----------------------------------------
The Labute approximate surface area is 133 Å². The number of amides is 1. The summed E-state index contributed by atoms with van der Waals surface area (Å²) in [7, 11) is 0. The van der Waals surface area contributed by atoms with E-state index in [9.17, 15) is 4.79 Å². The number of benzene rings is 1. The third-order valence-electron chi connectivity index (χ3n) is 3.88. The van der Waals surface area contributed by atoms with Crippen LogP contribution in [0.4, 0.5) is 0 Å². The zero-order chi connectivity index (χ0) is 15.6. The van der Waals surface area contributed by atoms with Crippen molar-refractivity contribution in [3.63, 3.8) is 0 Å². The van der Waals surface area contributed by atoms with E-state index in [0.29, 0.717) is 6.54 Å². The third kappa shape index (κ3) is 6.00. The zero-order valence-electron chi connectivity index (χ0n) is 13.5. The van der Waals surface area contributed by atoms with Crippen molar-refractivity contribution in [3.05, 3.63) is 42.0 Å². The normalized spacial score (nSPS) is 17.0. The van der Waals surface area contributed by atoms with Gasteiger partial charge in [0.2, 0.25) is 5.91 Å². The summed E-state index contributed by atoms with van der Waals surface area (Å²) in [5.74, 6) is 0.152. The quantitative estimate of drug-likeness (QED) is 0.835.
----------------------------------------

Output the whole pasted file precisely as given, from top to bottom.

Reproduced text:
The Labute approximate surface area is 133 Å². The number of amides is 1. The summed E-state index contributed by atoms with van der Waals surface area (Å²) in [7, 11) is 0. The van der Waals surface area contributed by atoms with E-state index in [9.17, 15) is 4.79 Å². The number of benzene rings is 1. The third-order valence-electron chi connectivity index (χ3n) is 3.88. The van der Waals surface area contributed by atoms with Crippen LogP contribution in [0.4, 0.5) is 0 Å². The zero-order chi connectivity index (χ0) is 15.6. The van der Waals surface area contributed by atoms with Crippen molar-refractivity contribution in [3.63, 3.8) is 0 Å². The van der Waals surface area contributed by atoms with E-state index in [0.29, 0.717) is 6.54 Å². The third kappa shape index (κ3) is 6.00. The zero-order valence-electron chi connectivity index (χ0n) is 13.5. The van der Waals surface area contributed by atoms with Crippen molar-refractivity contribution in [3.05, 3.63) is 42.0 Å². The normalized spacial score (nSPS) is 17.0. The van der Waals surface area contributed by atoms with Gasteiger partial charge in [0.2, 0.25) is 5.91 Å². The summed E-state index contributed by atoms with van der Waals surface area (Å²) in [5.74, 6) is 0.152. The quantitative estimate of drug-likeness (QED) is 0.835.